I must confess that when I heard the Labour Front-Bench spokesman begin her remarks my heart soared. It sounded as though there had been an outbreak of agreement and peace across both sides of the aisle that we have to get on with this; that was wonderful. We all agree on the number of MPs we are going to have. That is also wonderful. Then, rather like my hon. Friend Gareth Johnson, I started to think, “Hang on a second, if we agree on so much, how come there is a reasoned amendment?” I come back to a point that I made earlier in an intervention. I just worry that people looking into this place from outside will see a bunch of MPs arguing their own book and not being honest about it. It is the point that the Father of the House made when he said that it is very difficult for any Parliament—this one or any previous one—to talk about boundaries without seeming to be mired in self-interest. It is extremely difficult to do and it is noticeable that the process comes unstuck when either the proposals of the independent boundary commission are so contrary to the views of the Government of the day that they start looking for excuses not to pass them, or the Government of the day do not have enough of a majority, as happened repeatedly in the past couple of years, to get the proposals through and the majority of the House’s self-interest beyond the Government operates to stop a statutory instrument going through. None of that makes our democracy, MPs or Parliament look good.
There is an old saying about the difference between a hedgehog and a fox. The hedgehog knows one big thing and the fox knows many small things. We need to be more like the hedgehog and remember that there is one big thing that matters above all: fairness and equal weight of votes. It is all very well to say, “Yes, but there are all these other technical problems”, and there are—there are definitely technical problems with getting enough people to register on time and stay registered and we need to fix those—but it is not good enough for us to stand here and claim that as an excuse for not having fairness and equal votes. To use that as an excuse is like the prayer of St Augustine:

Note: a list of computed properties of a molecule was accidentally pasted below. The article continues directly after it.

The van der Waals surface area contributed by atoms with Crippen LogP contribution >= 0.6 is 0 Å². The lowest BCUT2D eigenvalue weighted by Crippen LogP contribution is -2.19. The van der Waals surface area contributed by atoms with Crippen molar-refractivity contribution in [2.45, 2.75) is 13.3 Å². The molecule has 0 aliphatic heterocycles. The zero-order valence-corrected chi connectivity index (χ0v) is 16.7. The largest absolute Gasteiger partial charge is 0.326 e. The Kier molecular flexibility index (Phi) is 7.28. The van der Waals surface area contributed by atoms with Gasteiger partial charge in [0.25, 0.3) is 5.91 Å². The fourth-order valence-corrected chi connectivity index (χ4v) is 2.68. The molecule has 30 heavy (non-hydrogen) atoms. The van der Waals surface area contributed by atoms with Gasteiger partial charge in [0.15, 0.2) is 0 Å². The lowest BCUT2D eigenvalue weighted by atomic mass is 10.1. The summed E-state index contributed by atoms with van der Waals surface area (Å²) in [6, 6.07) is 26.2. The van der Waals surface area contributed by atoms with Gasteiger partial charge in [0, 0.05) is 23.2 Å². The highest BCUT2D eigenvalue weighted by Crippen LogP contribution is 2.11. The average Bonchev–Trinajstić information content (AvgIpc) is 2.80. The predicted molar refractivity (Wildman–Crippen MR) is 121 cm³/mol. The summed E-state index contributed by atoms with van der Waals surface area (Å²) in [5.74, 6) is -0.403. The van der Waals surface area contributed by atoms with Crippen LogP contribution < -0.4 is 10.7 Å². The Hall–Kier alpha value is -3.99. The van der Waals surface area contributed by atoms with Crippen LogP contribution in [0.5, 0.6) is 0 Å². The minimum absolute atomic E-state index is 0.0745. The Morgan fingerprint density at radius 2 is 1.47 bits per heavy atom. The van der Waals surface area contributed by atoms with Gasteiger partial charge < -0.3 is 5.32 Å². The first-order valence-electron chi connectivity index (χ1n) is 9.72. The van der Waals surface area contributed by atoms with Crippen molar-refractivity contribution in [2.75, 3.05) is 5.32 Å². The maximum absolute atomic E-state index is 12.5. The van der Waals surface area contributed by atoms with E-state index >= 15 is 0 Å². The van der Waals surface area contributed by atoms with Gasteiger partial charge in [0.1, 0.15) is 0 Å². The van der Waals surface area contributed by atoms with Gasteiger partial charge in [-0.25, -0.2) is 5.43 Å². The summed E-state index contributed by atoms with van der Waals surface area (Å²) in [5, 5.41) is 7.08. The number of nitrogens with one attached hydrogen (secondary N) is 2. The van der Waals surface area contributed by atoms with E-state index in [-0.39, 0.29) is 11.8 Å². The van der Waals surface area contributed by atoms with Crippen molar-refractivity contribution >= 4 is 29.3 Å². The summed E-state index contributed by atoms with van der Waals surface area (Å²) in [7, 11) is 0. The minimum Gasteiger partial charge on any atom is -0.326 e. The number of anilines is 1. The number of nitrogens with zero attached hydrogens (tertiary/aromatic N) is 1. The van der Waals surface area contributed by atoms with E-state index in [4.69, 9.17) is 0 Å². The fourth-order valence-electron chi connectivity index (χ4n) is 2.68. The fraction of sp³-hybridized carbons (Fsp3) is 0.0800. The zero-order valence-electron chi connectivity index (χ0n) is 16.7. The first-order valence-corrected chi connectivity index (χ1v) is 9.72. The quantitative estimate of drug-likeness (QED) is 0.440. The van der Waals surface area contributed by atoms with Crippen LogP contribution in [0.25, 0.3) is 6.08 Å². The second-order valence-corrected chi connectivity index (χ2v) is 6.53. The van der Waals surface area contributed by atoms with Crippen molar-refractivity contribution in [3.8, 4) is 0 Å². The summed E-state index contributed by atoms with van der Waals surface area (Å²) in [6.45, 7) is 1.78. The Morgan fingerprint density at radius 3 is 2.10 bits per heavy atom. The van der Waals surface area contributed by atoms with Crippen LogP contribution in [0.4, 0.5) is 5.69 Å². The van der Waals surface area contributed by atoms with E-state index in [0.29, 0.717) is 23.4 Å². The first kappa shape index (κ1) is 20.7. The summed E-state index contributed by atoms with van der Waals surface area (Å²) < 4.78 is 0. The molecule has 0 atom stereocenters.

“Give me chastity and continency—but not yet.”
It is time—it is past time. We need to do this now. We need to lock it in to ensure that future Parliaments, no matter who is in Government, cannot act out of self-interest to scupper this fundamental point about our democracy. If we do not get this right, our democracy’s credibility, fundamental fairness and underpinnings are fatally weakened and undermined.
We have gone on too long without fixing the problem. I will therefore support Second Reading. I urge Labour Members to reconsider their position and cleave to this idea, while at the same time, as the Father of the House said, it is up to Government Members to accept that there are other—less important but still crucial—points about trying to ensure that we get our registration process right and better voting rolls. If we can do both those things, we will have a democracy that works and of which we can proud. We do not accept that there is a trade-off between security and accuracy when we do online banking. We should not do it when we vote at the polling booth.